3. Self-originated (Locally injected is better than iBGP/eBGP learned)
4. AS-Path (Smaller is better)
5. Origin (Prefer ORIGIN code I over E, and E over ?)
6. MED (Smaller is better)
7. External (Prefer eBGP over iBGP)
8. IGP cost (Smaller is better)
9. EBGP Peering (Older is better)
10. RID (Lower is better)
Origin, AS_Path, Next_Hop are well-known mandatory BGP attributes that all BGP Updates must include.
Note: There are 4 BGP attribute types:
+ Well-known Mandatory: recognized by all implementations of BGP and must appear in a BGP update message. If missing, a notification error will be generated.
+ Well-Known Discretionary: recognized by all implementations of BGP but may not be sent in the BGP update message (include LOCAL_PREF, ATOMIC_AGGREGATOR).
+ Optional Transitive: may or may not be recognized by all BGP implementations. Because the attribute is transitive, BGP accepts and advertises the attribute even if it is not recognized (include Community attribute).
+ Optional Nontransitive: may or may not be recognized by all BGP implementations. Whether or not the receiving BGP router recognizes the attribute, it is nontransitive and is not passed along to other BGP peers (include MED).
There are two popular ways to prevent a multi-homed autonomous system from becoming a transit system:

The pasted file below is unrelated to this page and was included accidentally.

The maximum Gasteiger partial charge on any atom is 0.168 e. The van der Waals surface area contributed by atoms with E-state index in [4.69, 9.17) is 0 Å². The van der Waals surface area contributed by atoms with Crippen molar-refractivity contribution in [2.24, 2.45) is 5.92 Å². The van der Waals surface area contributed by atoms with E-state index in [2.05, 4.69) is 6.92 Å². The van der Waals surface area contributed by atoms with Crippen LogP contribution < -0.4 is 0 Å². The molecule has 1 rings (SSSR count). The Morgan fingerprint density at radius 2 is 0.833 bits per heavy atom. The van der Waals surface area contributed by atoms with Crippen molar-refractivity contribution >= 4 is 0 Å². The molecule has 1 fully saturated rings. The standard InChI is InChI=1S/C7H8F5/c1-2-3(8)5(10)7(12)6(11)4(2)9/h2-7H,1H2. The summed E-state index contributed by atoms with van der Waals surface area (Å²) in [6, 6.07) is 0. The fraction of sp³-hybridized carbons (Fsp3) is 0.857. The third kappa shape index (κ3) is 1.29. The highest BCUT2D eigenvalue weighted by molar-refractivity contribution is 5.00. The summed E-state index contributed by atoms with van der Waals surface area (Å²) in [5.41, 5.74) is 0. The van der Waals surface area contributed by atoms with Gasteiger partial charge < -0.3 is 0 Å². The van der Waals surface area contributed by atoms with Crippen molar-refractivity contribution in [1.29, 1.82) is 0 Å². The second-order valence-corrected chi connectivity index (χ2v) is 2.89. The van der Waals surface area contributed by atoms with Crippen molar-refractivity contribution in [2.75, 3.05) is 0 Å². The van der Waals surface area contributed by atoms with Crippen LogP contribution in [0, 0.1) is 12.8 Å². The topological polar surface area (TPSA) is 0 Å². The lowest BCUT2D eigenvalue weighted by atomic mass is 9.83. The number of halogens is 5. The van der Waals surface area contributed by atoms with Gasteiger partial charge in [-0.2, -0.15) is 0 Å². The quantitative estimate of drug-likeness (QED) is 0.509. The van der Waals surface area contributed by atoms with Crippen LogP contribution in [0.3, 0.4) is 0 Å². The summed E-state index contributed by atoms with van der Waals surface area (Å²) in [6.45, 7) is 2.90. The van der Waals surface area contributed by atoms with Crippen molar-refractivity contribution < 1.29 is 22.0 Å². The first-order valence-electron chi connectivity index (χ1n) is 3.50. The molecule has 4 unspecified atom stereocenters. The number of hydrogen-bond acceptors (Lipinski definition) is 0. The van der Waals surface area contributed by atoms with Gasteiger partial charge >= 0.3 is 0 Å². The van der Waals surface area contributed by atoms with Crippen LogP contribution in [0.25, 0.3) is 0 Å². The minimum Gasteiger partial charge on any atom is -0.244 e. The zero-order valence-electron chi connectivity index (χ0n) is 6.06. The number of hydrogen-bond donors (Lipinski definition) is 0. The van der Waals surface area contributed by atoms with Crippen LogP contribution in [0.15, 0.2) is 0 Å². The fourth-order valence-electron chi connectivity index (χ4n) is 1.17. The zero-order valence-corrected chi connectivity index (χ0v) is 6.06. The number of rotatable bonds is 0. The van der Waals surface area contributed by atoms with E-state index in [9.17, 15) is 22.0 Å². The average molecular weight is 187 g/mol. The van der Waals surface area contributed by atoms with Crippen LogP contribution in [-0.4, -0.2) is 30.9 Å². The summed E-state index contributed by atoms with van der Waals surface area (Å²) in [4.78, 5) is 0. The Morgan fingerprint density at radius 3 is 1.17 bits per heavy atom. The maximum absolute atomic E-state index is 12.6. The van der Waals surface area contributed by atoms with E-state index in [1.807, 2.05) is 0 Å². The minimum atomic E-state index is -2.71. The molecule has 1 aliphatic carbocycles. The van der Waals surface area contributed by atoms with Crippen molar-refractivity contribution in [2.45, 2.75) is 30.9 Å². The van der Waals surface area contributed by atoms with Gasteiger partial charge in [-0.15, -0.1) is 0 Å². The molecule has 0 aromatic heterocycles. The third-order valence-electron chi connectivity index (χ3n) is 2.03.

+ Use a distribute-list or filter-list to filter all networks not originating from inside the autonomous system.
+ Use the no-export community attribute on all networks not originating from inside the autonomous system.
The AS-PATH attribute is used to prevent BGP routing loops. When receiving a BGP advertisement, the router checks the AS-PATH attribute, if it sees it’s own AS number in the AS-Path then it is a routing loop so the router will not install this route in its BGP table.
A rule of aggregation is “Aggregation applies only to routes that exist in the BGP routing table. An aggregated route is forwarded if at least one more specific route of the aggregation exists in the BGP routing table.
The “show ip bgp” command is used to display entries in the BGP routing table.
The complete synchronization rule is “A BGP router should not use, or advertise to an external neighbor, a route learned by IBGP unless that route is local or is learned from the IGP.”
With the default of synchronization disabled, BGP can use and advertise to external BGP neighbors routes learned from an IBGP neighbor that are not present in the local routing table
The “synchronization” here means “synchronization between iBGP with its IGP (such as OSPF, EIGRP…)